Tuesday, May 8, 2012

For Cole Hamels, honesty not the best policy

For Cole Hamels, honesty was definitely not the best policy.

Hamels’ candor about intentionally plunking Washington Nationals rookie phenom Bryce Harper earned him a five-game suspension. For me, the most surprising aspect of this whole situation is that it seems that people are criticizing Hamels for his honesty rather than actually hitting the kid. Nobody seems bothered by the fact that he had no good reason for plunking Harper, who got the best revenge by stealing home.

I must have missed the part when Cole Hamels was appointed keeper of the flame. It is not his job to try to return baseball to its glory days by plunking batters. Those days are over and for good reason in many ways. Hamels could have made the same point by throwing a pitch inside without hitting Harper. In that sense, I agree with Nationals general manager Mike Rizzo, who called Hamels “gutless” and “fake tough.”

But I do give Hamels some credit in that he is a National League pitcher without the protection of the designated hitter so he knew hitting the kid would earn him his own hit by pitch, which Nationals pitcher Jordan Zimmermann quickly delivered. Hamels wasn’t doing a Roger Clemens impersonation, where Clemens hit guys left and right, including future New York Yankees teammate Derek Jeter, with impunity because he generally didn’t have a bat in his hand. Who could forget the one time the New York Mets try to retaliate and hit Clemens, with Shawn Estes missing the target completely.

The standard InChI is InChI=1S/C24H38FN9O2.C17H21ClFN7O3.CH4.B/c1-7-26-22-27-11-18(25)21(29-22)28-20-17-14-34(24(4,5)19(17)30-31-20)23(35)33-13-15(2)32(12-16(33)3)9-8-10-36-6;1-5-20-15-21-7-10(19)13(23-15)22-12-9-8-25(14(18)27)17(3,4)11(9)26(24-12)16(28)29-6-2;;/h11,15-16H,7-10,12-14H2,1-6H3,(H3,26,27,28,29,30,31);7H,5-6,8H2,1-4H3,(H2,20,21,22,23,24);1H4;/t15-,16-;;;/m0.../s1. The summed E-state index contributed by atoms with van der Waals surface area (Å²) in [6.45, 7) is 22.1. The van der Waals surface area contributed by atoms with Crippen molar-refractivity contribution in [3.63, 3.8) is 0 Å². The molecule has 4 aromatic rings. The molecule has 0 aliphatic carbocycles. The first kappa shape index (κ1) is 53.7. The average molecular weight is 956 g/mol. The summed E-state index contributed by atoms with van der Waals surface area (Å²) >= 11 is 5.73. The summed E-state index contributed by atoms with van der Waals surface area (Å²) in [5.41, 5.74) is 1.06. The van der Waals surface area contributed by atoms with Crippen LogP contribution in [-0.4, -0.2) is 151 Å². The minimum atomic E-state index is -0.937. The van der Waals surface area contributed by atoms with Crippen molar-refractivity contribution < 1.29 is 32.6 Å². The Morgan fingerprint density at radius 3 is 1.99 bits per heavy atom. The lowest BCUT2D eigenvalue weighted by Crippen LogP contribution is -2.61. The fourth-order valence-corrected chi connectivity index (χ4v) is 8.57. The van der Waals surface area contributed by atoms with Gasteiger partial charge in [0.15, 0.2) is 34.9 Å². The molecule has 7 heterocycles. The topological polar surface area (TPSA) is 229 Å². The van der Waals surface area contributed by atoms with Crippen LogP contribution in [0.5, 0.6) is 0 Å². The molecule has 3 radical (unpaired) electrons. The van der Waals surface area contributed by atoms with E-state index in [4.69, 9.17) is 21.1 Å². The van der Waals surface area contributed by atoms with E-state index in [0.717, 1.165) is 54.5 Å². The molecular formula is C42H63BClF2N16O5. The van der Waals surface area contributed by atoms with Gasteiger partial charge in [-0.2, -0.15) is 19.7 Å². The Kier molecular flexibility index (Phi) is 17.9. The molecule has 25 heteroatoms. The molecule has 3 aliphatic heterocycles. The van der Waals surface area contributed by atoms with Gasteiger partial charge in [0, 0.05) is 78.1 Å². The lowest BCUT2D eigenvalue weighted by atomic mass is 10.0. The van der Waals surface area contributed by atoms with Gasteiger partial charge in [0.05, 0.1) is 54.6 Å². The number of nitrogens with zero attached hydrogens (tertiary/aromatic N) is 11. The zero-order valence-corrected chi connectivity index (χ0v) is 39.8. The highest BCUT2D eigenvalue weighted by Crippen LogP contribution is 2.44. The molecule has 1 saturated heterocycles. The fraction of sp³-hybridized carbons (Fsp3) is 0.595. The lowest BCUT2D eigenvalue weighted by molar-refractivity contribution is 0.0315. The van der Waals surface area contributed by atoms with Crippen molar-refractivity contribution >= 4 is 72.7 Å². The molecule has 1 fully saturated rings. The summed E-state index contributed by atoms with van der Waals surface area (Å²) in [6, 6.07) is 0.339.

But I’m disappointed that Bud Selig and Major League Baseball did not come down harder on Hamels. A five-game ban for a starting pitcher just pushes his next start back one day. To me, the punishment didn’t fit the crime because it should have been a longer ban, one that would have actually forced Hamels to see the error of his ways and served as a deterrent. But it sure put other pitchers on alert: if you hit a guy intentionally, it’s best just to lie about it because the truth will cost you.  

Thanks to Mel Rowling via Flickr for the Cole Hamels photo. 

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